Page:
Materials that we choose to wear effect the health of our skin and well being, as well as our stance on sustainability and living a cruelty free lifestyle! I was so excited to research this subject and report my findings to you. Some materials we will be discussing are plant based and vegan, others are not. We want to give you choices of materials that we found interesting and good for your skin, giving you information that can help you make better choices for your lifestyle and needs. Overall, we believe natural fabrics are always the best choice for your skin and health.
- Organic Cotton (GOT cotton). GOT is a certification that the cotton is organic. Organic cotton minimizes environmental impact by removing the use of cancer-causing pesticides and other chemicals in the production process. Instead it focuses on a holistic process that puts sustainability first. Cotton is also better for your body – being a natural fiber, it is very breathable, hypoallergenic, natural, vegan and cruelty-free
NOTE: When buying products made of cotton, look out for certified organic labeling, and make sure it isn’t a blend fabric.
- Linen. Linen is an ancient sustainable fabric made from the stem of the flax plant. It is super durable and becomes softer and stronger the more that it is used. It also warms you in winter and cools you in warmer weather.It is natural, vegan and cruelty-free.
- Pinatex (Pineapple Leather). The leaves of the pineapple plant have recently become one of the most sustainable vegan leather alternatives on the market. This material is made from pineapple leaf fiber. It’s a new, innovative fabric conceptualized by Ananas Anam. It is natural, vegan and biodegradable.
- Upcycled Leather. By employing the practice of upcycling, we avoid creating new materials which minimizes waste and saves natural resources such as energy and water. Leather is a durable, strong, breathable, eco-friendly material that lasts forever and gets better within time. If you choose not to endorse animal products, there are some great alternative leather options that are made from plants such as cork and pineapple.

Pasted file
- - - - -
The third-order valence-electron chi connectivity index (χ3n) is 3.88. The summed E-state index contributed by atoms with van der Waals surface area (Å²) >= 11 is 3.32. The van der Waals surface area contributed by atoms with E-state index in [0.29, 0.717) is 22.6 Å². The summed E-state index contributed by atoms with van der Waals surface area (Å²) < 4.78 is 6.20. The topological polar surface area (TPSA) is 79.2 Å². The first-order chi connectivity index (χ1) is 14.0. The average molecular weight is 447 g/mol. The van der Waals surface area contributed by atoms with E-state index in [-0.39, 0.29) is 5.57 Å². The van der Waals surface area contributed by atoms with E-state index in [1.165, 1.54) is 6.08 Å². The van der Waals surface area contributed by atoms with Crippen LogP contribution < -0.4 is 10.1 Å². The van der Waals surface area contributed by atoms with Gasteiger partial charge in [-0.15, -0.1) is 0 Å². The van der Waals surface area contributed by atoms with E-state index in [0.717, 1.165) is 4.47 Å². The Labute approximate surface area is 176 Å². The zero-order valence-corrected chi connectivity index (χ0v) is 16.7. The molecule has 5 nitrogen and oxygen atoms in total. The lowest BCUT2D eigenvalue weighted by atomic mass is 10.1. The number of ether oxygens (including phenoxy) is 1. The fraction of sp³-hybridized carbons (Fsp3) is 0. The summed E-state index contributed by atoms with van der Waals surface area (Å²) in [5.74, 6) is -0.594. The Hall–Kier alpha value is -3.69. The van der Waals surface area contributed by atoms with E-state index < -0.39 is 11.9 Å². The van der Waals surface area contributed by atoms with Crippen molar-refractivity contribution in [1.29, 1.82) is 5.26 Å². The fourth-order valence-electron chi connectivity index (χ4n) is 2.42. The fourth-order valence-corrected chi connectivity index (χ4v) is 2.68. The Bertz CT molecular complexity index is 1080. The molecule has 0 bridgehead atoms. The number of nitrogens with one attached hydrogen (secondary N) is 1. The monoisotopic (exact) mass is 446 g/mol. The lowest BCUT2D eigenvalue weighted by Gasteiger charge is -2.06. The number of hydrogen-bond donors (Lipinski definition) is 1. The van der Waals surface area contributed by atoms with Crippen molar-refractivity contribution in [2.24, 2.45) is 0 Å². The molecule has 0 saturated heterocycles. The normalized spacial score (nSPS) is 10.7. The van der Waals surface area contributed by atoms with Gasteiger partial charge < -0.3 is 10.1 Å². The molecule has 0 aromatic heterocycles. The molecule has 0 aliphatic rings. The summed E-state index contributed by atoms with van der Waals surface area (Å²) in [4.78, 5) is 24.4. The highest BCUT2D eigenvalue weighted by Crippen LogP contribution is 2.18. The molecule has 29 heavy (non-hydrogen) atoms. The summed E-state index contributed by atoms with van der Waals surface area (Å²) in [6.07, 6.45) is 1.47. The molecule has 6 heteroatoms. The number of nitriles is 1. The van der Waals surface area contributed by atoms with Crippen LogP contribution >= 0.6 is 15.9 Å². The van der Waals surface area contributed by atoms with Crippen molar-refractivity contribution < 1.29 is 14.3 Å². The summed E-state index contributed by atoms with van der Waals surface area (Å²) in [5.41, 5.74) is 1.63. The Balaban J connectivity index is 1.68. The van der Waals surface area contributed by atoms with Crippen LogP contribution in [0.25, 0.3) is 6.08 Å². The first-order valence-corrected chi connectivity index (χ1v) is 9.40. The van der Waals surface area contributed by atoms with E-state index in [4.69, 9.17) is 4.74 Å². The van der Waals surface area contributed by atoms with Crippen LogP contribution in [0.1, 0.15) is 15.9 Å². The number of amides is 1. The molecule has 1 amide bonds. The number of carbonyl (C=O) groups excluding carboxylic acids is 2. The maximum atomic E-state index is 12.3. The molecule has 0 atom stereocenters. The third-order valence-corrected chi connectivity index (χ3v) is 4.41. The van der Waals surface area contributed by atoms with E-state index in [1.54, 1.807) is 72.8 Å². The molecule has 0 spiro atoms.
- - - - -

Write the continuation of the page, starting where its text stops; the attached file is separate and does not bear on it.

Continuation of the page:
- Lyocell. This material is made from wood pulp. It is a great substitute for silk. It’s soft and drapes well. It can be washed, dyed and even woven to mimic the qualities of suede, leather, moleskin or wool. Lycocell keeps the skin warm in cooler weather and cool in warmer weather. It is also, eco-friendly, vegan, biodegradable, highly absorbent and an antibacterial fabric that is safe for sensitive skin.It’s just a great fabric!
- 100% Pure Silk. Silk is a natural fiber, but it is not vegan. It is extremely soft, non-irritate to even the most sensitive skin, free of any chemicals, hypoallergenic, decreases skin’s loss of moisture, and promotes rejuvenation of the skin. Thus it helps prevent some effects of aging, relieves dry, flaky skin conditions by locking moisture in and ensuring it stays on the skin. Silk keeps you cool on hot days and warm on cold ones. It is highly absorbent, dries fast and is extremely strong.
- SeaCell (Seaweed). Dried seaweed is crushed coarsely, ground, and simultaneously introduced into cellulose fiber, from which materials for a wide variety of textiles, known as SeaCell, are manufactured. Brown algae is used in this material and supposedly activates cell regeneration, re-mineralizes skin, limits inflammation, soothes itchiness and detoxifies the body. The porous structure of the SeaCell textile fibers promotes humidity intake and release, which keeps you warm in the winter and cool in the summer.
- Hemp. We just couldn’t leave this one out. These days it’s everywhere and in everything (at least some form of it). Hemp comes from the stem of the plant. It is one of the oldest fibers in the world, and one of the most sustainable fabrics! It is similar to linen in feel and breathability, keeping you warm in winter and cool in summer and becomes softer with time. It is also a highly UV-resistant fabric, so it’s great for beachwear.
NOTE: Make sure natural dyes are used when purchasing hemp clothing to negate the detrimental effects of harsh chemical dyes on people and plane.
Image: Jack Reigate | pexels